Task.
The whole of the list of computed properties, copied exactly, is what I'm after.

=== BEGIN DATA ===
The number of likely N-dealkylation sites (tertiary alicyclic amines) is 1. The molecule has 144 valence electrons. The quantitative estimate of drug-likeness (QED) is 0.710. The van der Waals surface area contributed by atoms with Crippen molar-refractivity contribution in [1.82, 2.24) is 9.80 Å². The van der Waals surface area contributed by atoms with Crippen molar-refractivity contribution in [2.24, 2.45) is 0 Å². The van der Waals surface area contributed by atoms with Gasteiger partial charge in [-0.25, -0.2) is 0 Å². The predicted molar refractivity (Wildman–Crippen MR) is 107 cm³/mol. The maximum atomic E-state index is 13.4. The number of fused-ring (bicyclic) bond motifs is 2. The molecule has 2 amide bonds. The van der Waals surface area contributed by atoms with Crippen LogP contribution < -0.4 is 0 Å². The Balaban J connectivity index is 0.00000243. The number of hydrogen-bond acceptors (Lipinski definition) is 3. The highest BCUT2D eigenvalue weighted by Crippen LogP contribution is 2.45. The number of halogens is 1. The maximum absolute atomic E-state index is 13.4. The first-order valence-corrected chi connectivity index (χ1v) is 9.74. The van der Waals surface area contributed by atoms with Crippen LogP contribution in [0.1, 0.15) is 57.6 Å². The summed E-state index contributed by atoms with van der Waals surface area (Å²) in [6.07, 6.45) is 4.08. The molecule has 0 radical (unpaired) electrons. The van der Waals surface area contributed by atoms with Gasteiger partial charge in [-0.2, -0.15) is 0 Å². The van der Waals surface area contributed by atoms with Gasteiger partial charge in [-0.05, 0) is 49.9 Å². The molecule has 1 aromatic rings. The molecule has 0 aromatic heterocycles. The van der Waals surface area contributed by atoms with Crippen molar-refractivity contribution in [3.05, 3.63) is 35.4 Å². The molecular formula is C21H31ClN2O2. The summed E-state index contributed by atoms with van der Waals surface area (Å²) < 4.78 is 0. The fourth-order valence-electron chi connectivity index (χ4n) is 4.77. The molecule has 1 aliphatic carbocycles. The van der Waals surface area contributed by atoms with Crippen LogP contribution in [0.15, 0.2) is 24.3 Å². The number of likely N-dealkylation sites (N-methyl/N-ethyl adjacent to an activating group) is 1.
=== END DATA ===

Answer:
The number of likely N-dealkylation sites (tertiary alicyclic amines) is 1. The molecule has 144 valence electrons. The quantitative estimate of drug-likeness (QED) is 0.710. The van der Waals surface area contributed by atoms with Crippen molar-refractivity contribution in [1.82, 2.24) is 9.80 Å². The van der Waals surface area contributed by atoms with Crippen molar-refractivity contribution in [2.24, 2.45) is 0 Å². The van der Waals surface area contributed by atoms with Gasteiger partial charge in [-0.25, -0.2) is 0 Å². The predicted molar refractivity (Wildman–Crippen MR) is 107 cm³/mol. The maximum atomic E-state index is 13.4. The number of fused-ring (bicyclic) bond motifs is 2. The molecule has 2 amide bonds. The van der Waals surface area contributed by atoms with Crippen LogP contribution < -0.4 is 0 Å². The Balaban J connectivity index is 0.00000243. The number of hydrogen-bond acceptors (Lipinski definition) is 3. The highest BCUT2D eigenvalue weighted by Crippen LogP contribution is 2.45. The number of halogens is 1. The maximum absolute atomic E-state index is 13.4. The first-order valence-corrected chi connectivity index (χ1v) is 9.74. The van der Waals surface area contributed by atoms with Crippen LogP contribution in [0.1, 0.15) is 57.6 Å². The summed E-state index contributed by atoms with van der Waals surface area (Å²) in [6.07, 6.45) is 4.08. The molecule has 0 radical (unpaired) electrons. The van der Waals surface area contributed by atoms with Gasteiger partial charge in [-0.2, -0.15) is 0 Å². The van der Waals surface area contributed by atoms with Gasteiger partial charge in [-0.05, 0) is 49.9 Å². The molecule has 1 aromatic rings. The molecule has 0 aromatic heterocycles. The van der Waals surface area contributed by atoms with Crippen molar-refractivity contribution in [3.05, 3.63) is 35.4 Å². The molecular formula is C21H31ClN2O2. The summed E-state index contributed by atoms with van der Waals surface area (Å²) < 4.78 is 0. The fourth-order valence-electron chi connectivity index (χ4n) is 4.77. The molecule has 1 aliphatic carbocycles. The van der Waals surface area contributed by atoms with Crippen LogP contribution in [0.15, 0.2) is 24.3 Å². The number of likely N-dealkylation sites (N-methyl/N-ethyl adjacent to an activating group) is 1.